Using direct payments during the coronavirus outbreak: the most important things to know
Applies to: England
This guidance sets out the 7 most important things that direct payments holders, local authorities (LAs), clinical commissioning groups (CCGs), and those who provide care and support, including personal assistants, should know during the coronavirus (COVID-19) outbreak.
There’s more information in the full guidance for people receiving direct payments and personal assistants.
1. Direct payments should continue as before
They should not be stopped as a result of COVID-19.
Direct payments are still as important as any other type of care and support.
LAs and CCGs must make every effort to ensure that people’s budgets and direct payments are maintained and supported.
2. Open communication is very important
LAs and CCGs should communicate with all direct payment holders to ensure they stay safe and are assured about the LA or CCG’s concern for their wellbeing.
Direct payment holders should have a point of contact at their LA or CCG who can support and advise them when needed.
3. The government expects direct payments to be used as flexibly as possible to manage any issues arising from COVID-19
This is very important so that people can stay safe and receive the care and support they need.
Where necessary, for example in an emergency or when it’s time-critical, this may result in a varied care and support plan that is put into action without direct approval from the LA or CCG.
Receipts should be kept, and LAs and CCGs should be informed how the direct payment has been used during that time.
4. All personal care assistants are considered key workers
This means they’re eligible for things like care for their children at local schools, and appropriate personal protective equipment (PPE).
Personal care assistants should also be able to support individuals when accessing supermarkets.
5. Everybody with symptoms, including unpaid carers and personal care assistants, can get a test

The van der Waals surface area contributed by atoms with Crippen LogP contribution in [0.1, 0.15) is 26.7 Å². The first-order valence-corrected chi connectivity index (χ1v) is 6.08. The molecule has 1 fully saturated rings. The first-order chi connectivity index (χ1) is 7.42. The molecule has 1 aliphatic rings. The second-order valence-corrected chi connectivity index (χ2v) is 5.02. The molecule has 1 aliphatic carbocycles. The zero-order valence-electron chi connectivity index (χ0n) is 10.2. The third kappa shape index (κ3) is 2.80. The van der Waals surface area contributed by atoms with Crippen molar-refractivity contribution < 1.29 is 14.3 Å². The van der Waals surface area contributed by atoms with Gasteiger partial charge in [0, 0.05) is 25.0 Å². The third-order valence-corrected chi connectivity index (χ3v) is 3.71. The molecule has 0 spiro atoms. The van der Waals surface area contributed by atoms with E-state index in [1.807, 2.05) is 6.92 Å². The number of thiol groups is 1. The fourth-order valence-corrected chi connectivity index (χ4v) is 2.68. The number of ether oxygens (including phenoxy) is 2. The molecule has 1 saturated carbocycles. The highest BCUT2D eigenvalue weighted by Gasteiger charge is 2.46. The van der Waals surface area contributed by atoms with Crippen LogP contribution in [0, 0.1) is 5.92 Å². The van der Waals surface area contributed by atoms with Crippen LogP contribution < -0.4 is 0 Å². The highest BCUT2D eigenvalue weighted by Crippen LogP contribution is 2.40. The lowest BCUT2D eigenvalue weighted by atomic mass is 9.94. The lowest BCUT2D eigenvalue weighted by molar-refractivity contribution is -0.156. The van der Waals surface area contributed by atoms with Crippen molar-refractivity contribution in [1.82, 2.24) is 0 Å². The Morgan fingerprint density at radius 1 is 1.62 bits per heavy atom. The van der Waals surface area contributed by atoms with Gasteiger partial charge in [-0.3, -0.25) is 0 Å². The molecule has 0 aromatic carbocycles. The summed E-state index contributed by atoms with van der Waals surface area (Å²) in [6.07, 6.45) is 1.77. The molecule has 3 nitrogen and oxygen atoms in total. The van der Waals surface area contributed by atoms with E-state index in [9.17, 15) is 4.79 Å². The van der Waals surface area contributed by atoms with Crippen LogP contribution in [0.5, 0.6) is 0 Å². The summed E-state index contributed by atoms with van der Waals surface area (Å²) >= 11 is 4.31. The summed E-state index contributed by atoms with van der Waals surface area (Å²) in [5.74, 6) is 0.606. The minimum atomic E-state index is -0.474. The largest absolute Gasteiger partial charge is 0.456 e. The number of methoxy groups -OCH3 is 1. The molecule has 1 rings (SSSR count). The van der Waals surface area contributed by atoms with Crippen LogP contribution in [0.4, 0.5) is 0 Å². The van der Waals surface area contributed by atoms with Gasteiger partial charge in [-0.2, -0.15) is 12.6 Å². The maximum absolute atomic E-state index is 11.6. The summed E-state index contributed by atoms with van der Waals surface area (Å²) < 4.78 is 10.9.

This includes home tests, delivered to their door.
Unpaid carers and personal care assistants are essential workers and can register for a test on GOV.UK.
6. All direct payment holders can self-refer for testing if they’re displaying symptoms
In some circumstances, direct payment holders without symptoms will also be tested to inform any clinical diagnosis.
7. Anybody providing direct payment holders with care and support must get the PPE they need
This is essential. Where there are difficulties in getting this locally, even if it’s in somebody’s personalised care and support plan, LAs and CCGs must help individuals to source PPE, including if the PA is self-employed.
In general, the steps to take are:
1. Individuals should speak to their normal supplier to order PPE (if they have one)
If the individual’s PA normally uses PPE and the individuals usually get this from a supplier, they should firstly try to use this supplier to get the required PPE.
2. If it is not possible to get PPE in this way, individuals should speak to any organisations that help support them with their direct payment (if they have any)
For example, if the individual’s direct payment is supported or managed by an organisation that is not the LA or CCG, the individual should speak to them. They may be able to help the individual to get the PPE they need, locally.
3. If the individual cannot get PPE in this way, they should speak to their LA or CCG who has access to national supplies of PPE and will get this for them
If individuals who are funding their own care cannot access PPE themselves, they should also talk to their local LA or CCG who can get this for them.
There’s more information on each of the points above in the full direct payment guidance.
If the issue or concern you have is not covered in this guidance, you can email email@example.com. Skills for Care will consider them for future versions of this guidance.